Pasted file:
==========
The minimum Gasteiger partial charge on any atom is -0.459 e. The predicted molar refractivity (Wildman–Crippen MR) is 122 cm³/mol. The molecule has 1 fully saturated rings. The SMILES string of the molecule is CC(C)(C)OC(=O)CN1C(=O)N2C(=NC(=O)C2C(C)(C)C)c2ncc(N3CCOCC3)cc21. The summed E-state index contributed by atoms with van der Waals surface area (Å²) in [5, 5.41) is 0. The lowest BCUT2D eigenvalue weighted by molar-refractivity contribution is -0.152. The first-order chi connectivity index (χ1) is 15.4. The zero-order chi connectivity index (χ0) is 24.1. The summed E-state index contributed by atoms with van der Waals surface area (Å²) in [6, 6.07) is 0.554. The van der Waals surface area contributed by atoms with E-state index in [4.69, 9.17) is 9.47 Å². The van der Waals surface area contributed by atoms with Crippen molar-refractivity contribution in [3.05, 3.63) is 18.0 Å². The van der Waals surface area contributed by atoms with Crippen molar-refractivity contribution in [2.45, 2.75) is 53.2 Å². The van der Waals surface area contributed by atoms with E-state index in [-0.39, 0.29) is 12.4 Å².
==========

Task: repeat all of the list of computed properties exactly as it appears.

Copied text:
The minimum Gasteiger partial charge on any atom is -0.459 e. The predicted molar refractivity (Wildman–Crippen MR) is 122 cm³/mol. The molecule has 1 fully saturated rings. The SMILES string of the molecule is CC(C)(C)OC(=O)CN1C(=O)N2C(=NC(=O)C2C(C)(C)C)c2ncc(N3CCOCC3)cc21. The summed E-state index contributed by atoms with van der Waals surface area (Å²) in [5, 5.41) is 0. The lowest BCUT2D eigenvalue weighted by molar-refractivity contribution is -0.152. The first-order chi connectivity index (χ1) is 15.4. The zero-order chi connectivity index (χ0) is 24.1. The summed E-state index contributed by atoms with van der Waals surface area (Å²) in [6, 6.07) is 0.554. The van der Waals surface area contributed by atoms with E-state index in [4.69, 9.17) is 9.47 Å². The van der Waals surface area contributed by atoms with Crippen molar-refractivity contribution in [3.05, 3.63) is 18.0 Å². The van der Waals surface area contributed by atoms with Crippen molar-refractivity contribution in [2.45, 2.75) is 53.2 Å². The van der Waals surface area contributed by atoms with E-state index in [-0.39, 0.29) is 12.4 Å².